Outspoken climate denier Joe Oliver is retiring from his position as Chair of the Board of Directors of Ontario’s Independent Electricity System Operator (IESO) which operates Ontario’s electricity system and manages power generation.
This is a good opportunity for the government of Ontario to select a more appropriate person to lead the agency, ideally one that supports the much needed transition away from fossil fuels.
Oliver was appointed to chair the IESO in 2019 and during his time, not only has the IESO failed to prepare Ontario for a clean electricity grid, but it has promoted the continued and expanded use of “natural” gas, or more accurately, fossil gas. Of course, we can’t blame Oliver alone, but leadership does matter.
Joe Oliver was an investment banker who became the Federal Minister of Natural Resources and then Minister of Finance under Stephen Harper. Oliver is also currently on the board of High Arctic Energy Services, a Canadian oil drilling company.
Oliver made it clear on many occasions that he does not believe in human-induced climate change and that he doesn’t think climate change is responsible for extreme weather. He has also expressed a view that climate change is actually positive for Canada, mentioning, for example, that it would create “new opportunities for oil, gas and mineral development in the Arctic”. Oliver has also stated that he doesn’t think Canada should do anything about climate change because it wouldn’t make a difference anyway.
It’s possible that such views had an impact on the direction of the IESO which in recent years has laid out a vision for a more polluting electricity grid in Ontario. Rather than proposing and planning for Ontario to move to a fully clean electricity system, it has pushed for the increased use of fossil gas to generate electricity for the province. To the point that in its latest forecast, greenhouse gas emissions from gas plants are set to increase by over 400 per cent by 2030 and by almost 800 per cent by 2040 (compared to the 2017 level).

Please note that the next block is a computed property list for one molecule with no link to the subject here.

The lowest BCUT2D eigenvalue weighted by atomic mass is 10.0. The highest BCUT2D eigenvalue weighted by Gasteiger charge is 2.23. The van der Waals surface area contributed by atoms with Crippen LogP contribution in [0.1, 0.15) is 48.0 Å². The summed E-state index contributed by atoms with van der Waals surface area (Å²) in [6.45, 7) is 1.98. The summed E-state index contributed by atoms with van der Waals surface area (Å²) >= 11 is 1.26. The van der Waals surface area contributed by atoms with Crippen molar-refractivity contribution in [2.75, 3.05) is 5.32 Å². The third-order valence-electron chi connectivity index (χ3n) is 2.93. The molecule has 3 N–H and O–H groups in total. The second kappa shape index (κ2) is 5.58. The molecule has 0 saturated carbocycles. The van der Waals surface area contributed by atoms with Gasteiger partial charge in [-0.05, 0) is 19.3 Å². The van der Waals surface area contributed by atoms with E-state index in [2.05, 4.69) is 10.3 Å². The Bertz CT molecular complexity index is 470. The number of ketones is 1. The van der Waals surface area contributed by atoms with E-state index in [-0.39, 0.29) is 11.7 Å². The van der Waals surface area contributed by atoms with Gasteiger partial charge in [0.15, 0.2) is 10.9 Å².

Last year, the IESO was caught misleading the public by suppressing its own findings that bolstered the case for a cleaner grid and phasing out the use of gas for power. One scenario modeled by the IESO showed that switching to renewables would result in cheaper electricity prices for Ontario consumers. Instead of sharing this scenario and exploring it further, the IESO covered it up and continued to promote a reliance on fossil gas.
Last October, the IESO recommended that Ontario procure 1500 megawatts of new fossil gas generation, which means we are going to see new gas plants being built in Ontario, at a time when we have numerous clean, cheap, and reliable alternatives.
Ontario’s failure to plan for and move towards a clean electricity grid can’t all be pinned on Oliver. There are other pro-fossil gas members on the IESO’s board as well. For example, Steve Baker, who is also on the board of Canadian Gas Association, Ontario Energy Association, Union Gas (now Enbridge gas), and, most problematically, DT Midstream. This is a “natural” gas transportation company that exports gas to Ontario. It is not difficult to imagine that Baker would have an interest in extending the life of gas plants in Ontario to ensure the company he represents continues to have hungry customers here.
The potential influence of a board like this on policy making suggests there is a need for the province to choose members who will prioritize the public good and a safe climate. The government has an opportunity to use the current change in the guard at the IESO to examine its members and select a board that will both ensure a reliable electricity grid as well as a livable future.
Other provinces and countries are already transitioning to using safe renewables like wind and solar, along with storage technologies that allow the sourced power to be used when needed. All of the alternatives are available now and are cheaper than fossil gas. It’s only the lack of political will and leadership holding us back.
Here’s hoping that Oliver’s departure will lead to the selection of a more appropriate chair and board, and that the agency will start to explore cleaner electricity options and take climate change seriously.